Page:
/Capitol Report: Echoes of the Great Depression? U.S. economy could post biggest contraction ever

Capitol Report: Echoes of the Great Depression? U.S. economy could post biggest contraction ever


The front page of the Brooklyn Daily Eagle newspaper published on the day of the initial Wall Street Crash of ‘Black Thursday’, 24th October 1929.

The deepening coronavirus crisis is increasingly likely to hit the U.S. economy harder than at any time since the early stages of the Great Depression some 90 year ago.

With many industries partly or even completely shutting down, the U.S. could post the biggest economic contraction since the government began keeping quarterly records shortly after World War Two.

The devastation could even rival some of the worst stretches in the early 1930s, when the whole world entered a prolonged slump. The U.S. economy shrank by an astonishing 13% in 1932 (the U.S. has annual GDP estimates for the 1930s).

“The United States is facing what could become the most serious economic crisis since the Great Depression of the 1930s,” contended Rep. Don Beyer, a Democrat from Virginia who is vice chairman of the Joint Economic Committee in Congress.

Wall Street forecasters have been slashing their estimates frenetically as the damage mounts. JP Morgan is the most pessimistic, predicting a stunning 14% annualized decline in gross domestic product in the three-month period running from April to June.

How bad is that?

The biggest recorded quarterly decline in modern U.S. history was 10% in the first three months of 1958 during a short, but steep recession. Some 2 million people lost their jobs in less than a year.

Read: U.S. jobless claims surge 70,000 to 281,000 as coronavirus triggers layoffs

Even during the worst of the 2007-2009 Great Recession, the biggest contraction in GDP was 8.4% during the 2020 fourth quarter.

Not far behind JP Morgan is Deutsche Bank, which predicts the economy will shrink 13% in the second quarter.

Oxford Economics puts the decline at 12% and the loss of 1 million jobs. Capital Economics sees a 10% decline in GDP, TS Lombard 8.4% and Nationwide 8%.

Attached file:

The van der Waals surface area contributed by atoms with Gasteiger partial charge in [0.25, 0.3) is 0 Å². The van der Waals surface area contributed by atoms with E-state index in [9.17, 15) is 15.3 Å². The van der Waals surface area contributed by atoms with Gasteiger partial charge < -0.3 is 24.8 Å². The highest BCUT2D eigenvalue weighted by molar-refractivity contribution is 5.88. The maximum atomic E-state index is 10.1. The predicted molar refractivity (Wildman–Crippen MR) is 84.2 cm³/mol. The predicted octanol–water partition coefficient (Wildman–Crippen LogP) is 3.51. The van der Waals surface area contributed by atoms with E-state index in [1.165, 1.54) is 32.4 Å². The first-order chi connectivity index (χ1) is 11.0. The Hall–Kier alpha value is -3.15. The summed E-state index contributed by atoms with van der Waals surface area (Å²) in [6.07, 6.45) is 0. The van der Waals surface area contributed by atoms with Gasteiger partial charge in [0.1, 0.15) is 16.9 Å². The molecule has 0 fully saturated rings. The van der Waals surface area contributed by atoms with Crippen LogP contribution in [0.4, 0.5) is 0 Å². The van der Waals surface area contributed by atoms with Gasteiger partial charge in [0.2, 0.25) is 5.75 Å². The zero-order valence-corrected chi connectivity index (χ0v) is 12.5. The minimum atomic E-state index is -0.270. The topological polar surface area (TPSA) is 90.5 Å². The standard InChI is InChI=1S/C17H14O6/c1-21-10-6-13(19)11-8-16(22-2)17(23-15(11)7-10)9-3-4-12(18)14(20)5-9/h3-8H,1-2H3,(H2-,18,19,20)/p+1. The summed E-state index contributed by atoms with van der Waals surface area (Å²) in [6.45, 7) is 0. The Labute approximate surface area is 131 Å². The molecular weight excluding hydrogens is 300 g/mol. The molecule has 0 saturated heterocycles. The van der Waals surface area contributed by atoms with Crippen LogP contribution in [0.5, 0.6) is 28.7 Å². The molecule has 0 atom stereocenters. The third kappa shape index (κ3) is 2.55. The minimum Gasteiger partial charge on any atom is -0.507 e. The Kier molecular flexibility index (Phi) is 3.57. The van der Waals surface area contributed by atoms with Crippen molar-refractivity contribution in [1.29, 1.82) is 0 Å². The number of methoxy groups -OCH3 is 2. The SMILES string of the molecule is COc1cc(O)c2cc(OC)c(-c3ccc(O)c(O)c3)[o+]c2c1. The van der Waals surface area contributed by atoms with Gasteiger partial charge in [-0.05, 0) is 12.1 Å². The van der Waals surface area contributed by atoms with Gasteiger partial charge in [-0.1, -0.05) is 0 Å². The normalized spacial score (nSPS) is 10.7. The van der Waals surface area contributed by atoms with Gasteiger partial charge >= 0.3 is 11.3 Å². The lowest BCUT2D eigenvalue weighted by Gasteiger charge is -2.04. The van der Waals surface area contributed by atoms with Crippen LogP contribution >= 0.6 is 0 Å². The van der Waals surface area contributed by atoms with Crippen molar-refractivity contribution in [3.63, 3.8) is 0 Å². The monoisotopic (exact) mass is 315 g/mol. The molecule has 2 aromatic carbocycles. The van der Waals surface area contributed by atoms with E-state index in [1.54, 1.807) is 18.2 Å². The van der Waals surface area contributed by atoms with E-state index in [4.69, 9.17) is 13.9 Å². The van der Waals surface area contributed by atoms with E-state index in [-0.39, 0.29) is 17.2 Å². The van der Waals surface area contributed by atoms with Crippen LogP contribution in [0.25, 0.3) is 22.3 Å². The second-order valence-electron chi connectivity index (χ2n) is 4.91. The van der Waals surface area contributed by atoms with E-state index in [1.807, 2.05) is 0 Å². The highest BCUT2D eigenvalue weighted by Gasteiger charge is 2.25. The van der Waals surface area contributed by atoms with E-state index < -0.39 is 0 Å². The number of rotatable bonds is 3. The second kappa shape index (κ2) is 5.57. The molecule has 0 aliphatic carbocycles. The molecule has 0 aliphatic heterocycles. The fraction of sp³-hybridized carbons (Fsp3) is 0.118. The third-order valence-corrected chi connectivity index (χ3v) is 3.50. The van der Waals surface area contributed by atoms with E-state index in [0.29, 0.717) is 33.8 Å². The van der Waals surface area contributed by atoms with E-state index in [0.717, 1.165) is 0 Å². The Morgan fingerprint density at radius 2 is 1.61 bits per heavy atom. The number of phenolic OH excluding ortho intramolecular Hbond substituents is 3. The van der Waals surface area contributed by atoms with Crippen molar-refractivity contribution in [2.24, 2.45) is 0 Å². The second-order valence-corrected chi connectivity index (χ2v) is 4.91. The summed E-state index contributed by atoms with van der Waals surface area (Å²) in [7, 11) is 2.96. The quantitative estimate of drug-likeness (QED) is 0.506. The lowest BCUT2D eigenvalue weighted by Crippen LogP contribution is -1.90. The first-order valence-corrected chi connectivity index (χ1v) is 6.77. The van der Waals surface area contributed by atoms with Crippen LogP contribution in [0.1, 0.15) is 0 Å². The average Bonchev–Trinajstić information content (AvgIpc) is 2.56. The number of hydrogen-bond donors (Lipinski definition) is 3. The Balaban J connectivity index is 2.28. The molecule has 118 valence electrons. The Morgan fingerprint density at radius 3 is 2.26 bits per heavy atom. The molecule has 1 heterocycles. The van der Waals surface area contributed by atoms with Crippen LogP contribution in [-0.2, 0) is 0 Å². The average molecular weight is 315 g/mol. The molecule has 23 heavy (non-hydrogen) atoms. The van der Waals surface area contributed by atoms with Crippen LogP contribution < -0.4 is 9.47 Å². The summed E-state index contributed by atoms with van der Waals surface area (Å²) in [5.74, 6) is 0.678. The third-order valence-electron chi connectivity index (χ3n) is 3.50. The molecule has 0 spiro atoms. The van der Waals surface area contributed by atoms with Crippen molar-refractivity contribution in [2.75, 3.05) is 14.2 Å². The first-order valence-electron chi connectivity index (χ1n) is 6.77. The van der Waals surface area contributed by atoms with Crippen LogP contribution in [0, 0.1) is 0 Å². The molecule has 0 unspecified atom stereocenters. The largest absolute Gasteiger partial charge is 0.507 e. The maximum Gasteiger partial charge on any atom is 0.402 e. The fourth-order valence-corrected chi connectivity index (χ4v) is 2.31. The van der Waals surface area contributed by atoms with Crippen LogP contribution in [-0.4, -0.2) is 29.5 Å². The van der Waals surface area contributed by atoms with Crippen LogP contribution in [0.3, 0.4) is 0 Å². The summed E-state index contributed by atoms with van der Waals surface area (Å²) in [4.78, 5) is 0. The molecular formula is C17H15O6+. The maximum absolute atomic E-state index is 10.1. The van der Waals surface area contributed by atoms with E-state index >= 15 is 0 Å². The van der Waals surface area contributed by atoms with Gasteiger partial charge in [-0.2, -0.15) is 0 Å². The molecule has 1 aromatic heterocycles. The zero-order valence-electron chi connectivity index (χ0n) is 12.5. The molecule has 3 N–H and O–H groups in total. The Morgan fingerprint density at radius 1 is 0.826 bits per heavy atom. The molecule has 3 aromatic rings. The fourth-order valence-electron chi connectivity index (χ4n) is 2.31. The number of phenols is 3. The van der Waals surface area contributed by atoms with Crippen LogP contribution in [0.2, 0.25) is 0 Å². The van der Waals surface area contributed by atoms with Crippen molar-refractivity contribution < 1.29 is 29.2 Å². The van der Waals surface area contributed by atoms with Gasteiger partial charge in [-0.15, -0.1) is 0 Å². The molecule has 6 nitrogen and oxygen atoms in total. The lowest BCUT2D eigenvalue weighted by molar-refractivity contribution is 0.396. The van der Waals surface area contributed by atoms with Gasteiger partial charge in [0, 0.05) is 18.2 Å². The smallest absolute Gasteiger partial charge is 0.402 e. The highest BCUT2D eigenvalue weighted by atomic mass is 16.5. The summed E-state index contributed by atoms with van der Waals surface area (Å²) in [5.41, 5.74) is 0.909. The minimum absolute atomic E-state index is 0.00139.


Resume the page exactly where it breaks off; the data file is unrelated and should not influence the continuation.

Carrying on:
Economists are split on when the economy will start to rebound, but hardly any share the bullish talk of the Trump White House. President Trump vowed on Thursday the economy would take off like a “rocket” once the spread of the virus is under control.

His Treasury Secretary, Steven Mnuchin, also predicted on Thursday the economy will roar back with a “gigantic” fourth quarter, saying “we are going to kill this virus” and return to a “normal world.”

Read: Mnuchin says White House wants $1,000 checks sent to adults, $500 for kids

The Trump administration is primed to pump more than $1 trillion in aid to businesses and consumers to try to help the economy weather the storm. Sales are plunging, layoffs are surging and the Dow Jones Industrial Average

DJIA, +0.96%

 has lost one-third of its value in just three weeks.

Deutsche Bank is among the more optimistic Wall Street forecasters, saying U.S. growth could rebound by 5% in the final six months of the year. Yet the firm hedged its bets by noting the unprecedented nature of the crisis.

Other forecasters such as chief economist Steve Blitz of TS Lombard expect the economy to continue to shrink during the summer before a slow recovery gets underway.

“No set of government programs can … cover losses 100%, no matter how far-reaching,” Blitz said.

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